Would you consider getting a cable-replacement TV service from a cable company? If so, Comcast has a proposal for you.

The company says it is rolling out an internet-based streaming video service, called Instant TV, this fall. The service will join other streaming video services from pay TV providers, including Dish's Sling TV and DirecTV Now from AT&T. These services aim to deliver conventional cable TV channels, unlike services such as Netflix that offer individual movies and series.

The new Comcast service has already been tested in two markets, Boston and Chicago, where it was called Stream TV. The service will only be available in locations where Comcast already has a footprint. One target is the millennial audience, which may be looking for alternatives to conventional pay TV, according to the company.

Consumer Choice Is Growing

Comcast released the news about Instant TV during a conference call on second-quarter earnings earlier today. The company didn't offer a lot of details about the service. However, it won't require a set-top box. Instead, you'll be able to get Instant TV directly on mobile devices, some streaming players, and maybe some smart TVs, though specific models and supported platforms weren't announced. The service will provide access to a cloud DVR for recording shows.

Pricing, which earlier reports suggested would be in the $15- to $40-per-month range, hasn't been finalized. The company "is still testing different price points," Dave Watson, Comcast Cable’s president and CEO, said during the call. He stated that the service was well-received in its test markets, where it's priced at $15 per month, plus taxes. 

Watson said that while Instant TV is "ideal for certain segments and millennials," the company's main focus will continue to be its traditional cable TV service, X1.

"This is not something we'll do that's broad based in terms of our approach to the market. It's going to be very targeted, " Watson said. “Instant TV gives us one more part of the portfolio to go after different segments."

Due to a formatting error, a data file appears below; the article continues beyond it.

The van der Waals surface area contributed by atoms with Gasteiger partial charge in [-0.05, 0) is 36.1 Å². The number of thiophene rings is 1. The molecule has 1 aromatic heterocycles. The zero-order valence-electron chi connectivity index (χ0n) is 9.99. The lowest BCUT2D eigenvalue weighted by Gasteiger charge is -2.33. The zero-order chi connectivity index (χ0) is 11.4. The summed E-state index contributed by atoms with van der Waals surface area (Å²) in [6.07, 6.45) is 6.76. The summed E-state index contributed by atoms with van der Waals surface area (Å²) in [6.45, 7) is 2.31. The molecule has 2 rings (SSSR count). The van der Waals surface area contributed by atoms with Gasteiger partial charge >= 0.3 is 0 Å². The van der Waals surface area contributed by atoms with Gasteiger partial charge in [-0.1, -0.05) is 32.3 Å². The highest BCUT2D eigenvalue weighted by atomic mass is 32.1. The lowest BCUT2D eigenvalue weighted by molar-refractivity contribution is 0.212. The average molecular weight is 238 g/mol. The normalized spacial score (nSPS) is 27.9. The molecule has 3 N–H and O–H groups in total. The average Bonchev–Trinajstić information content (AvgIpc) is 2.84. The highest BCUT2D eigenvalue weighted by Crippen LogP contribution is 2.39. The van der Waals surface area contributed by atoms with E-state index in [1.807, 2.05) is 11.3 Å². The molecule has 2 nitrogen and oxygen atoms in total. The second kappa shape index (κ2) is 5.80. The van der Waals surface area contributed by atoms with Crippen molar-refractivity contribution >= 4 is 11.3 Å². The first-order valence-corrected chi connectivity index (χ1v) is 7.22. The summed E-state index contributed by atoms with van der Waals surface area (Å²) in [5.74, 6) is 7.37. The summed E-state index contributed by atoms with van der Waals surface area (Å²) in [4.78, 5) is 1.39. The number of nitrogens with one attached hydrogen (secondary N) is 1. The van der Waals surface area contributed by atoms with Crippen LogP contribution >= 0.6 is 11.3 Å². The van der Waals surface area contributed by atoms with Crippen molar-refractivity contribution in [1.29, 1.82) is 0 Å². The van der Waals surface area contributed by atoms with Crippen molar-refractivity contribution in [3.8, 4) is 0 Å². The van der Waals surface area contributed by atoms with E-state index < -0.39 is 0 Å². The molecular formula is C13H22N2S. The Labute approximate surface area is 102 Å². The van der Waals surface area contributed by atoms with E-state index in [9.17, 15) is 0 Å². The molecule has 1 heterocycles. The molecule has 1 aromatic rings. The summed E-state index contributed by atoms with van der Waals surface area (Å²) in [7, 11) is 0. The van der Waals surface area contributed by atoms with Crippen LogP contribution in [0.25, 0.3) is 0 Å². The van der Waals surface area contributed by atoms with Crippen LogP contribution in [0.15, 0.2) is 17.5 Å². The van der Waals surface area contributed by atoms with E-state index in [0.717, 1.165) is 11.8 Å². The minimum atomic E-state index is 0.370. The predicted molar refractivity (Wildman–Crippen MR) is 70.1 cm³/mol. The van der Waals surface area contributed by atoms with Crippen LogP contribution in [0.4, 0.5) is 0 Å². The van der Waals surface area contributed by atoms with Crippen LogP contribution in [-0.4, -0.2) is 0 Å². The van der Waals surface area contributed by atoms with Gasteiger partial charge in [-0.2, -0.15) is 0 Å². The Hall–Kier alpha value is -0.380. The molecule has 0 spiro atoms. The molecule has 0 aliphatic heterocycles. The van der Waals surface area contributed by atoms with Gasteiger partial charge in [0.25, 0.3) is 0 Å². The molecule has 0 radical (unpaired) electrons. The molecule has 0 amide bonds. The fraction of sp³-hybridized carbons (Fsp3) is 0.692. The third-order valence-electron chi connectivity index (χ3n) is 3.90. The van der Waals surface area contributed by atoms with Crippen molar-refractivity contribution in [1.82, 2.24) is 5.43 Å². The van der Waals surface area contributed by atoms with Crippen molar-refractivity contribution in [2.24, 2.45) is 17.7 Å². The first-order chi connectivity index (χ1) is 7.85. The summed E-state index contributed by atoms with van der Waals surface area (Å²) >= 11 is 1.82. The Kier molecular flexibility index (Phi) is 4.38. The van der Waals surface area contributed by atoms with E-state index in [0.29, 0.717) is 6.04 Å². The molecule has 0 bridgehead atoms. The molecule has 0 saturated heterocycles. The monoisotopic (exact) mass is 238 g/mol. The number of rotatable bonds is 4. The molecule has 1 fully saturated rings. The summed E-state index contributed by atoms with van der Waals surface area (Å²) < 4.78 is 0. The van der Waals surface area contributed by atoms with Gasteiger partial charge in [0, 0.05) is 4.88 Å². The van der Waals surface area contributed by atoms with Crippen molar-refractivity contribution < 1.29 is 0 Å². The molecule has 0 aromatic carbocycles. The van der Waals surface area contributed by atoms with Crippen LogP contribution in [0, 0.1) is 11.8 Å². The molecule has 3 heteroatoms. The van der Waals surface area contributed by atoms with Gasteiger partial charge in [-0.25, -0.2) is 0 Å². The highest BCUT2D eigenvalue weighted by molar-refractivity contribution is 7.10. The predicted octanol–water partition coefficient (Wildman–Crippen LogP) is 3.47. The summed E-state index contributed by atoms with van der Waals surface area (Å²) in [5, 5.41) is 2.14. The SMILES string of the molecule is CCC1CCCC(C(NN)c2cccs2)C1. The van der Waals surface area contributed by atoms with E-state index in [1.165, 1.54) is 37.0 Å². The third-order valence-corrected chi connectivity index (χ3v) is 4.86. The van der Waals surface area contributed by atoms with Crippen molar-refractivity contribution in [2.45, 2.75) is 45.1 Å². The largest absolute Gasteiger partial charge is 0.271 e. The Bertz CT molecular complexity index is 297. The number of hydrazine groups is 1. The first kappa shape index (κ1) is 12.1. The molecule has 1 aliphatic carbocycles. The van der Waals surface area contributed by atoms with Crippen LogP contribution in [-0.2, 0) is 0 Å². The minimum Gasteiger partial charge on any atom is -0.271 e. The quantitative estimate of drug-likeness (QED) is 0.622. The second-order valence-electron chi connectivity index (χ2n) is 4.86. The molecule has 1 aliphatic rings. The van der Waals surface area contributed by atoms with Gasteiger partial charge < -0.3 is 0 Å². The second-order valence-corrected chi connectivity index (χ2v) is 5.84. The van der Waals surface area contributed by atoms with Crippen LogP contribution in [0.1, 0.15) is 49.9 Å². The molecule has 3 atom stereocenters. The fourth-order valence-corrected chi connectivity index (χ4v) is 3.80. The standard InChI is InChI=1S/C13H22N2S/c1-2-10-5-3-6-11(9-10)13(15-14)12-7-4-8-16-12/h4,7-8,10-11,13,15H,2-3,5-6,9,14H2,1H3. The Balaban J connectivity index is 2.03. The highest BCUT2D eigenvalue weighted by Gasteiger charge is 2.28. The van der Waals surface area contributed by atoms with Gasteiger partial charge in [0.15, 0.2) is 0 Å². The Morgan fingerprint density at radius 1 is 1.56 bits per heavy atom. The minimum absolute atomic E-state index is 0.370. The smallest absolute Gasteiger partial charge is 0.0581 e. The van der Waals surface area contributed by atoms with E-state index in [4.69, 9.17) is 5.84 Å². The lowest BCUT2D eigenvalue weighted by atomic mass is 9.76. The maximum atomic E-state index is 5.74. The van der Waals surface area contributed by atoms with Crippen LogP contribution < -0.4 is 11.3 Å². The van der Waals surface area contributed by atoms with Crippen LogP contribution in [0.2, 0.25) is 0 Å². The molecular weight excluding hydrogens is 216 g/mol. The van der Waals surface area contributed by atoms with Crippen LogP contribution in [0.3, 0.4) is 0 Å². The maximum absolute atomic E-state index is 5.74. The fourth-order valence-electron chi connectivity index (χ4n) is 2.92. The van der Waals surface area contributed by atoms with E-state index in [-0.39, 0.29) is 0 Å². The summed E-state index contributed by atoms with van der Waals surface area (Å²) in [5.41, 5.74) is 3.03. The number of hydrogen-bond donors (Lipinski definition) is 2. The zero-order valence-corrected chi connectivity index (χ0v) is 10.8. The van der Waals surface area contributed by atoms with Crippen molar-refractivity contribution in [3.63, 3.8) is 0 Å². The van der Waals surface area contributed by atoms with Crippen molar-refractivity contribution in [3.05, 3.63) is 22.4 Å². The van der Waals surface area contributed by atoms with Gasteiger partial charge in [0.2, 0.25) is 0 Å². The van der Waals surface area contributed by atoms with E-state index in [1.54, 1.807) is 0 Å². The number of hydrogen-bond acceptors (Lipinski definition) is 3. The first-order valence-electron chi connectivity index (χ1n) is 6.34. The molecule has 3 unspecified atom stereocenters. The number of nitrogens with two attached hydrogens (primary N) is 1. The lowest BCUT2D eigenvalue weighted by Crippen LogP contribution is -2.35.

Dan Rayburn, principal analyst at Frost & Sullivan and executive vice president at StreamingMedia.com, says that in its current form, the new service will probably have limited impact.

"But that's not to say that the company couldn't expand beyond its existing footprint at some time in the future," he says. "As it is, though, it's not really a competitive threat to nationally available services such as DirecTV Now, Hulu with Live TV, and Sling TV, although its likely some of the media will portray it that way."

We'll follow up on Instant TV when Comcast reveals more details about the service. In addition to competition from other internet-delivered TV services—including new entrants such as Hulu with Live TV and YouTube TV—the new service has another obstacle to overcome: Comcast's poor reputation.

In Consumer Reports' latest telecom survey, almost all the bigger companies, including Comcast and Spectrum (Charter, Time Warner Cable), earned low scores in multiple categories, including value and customer service.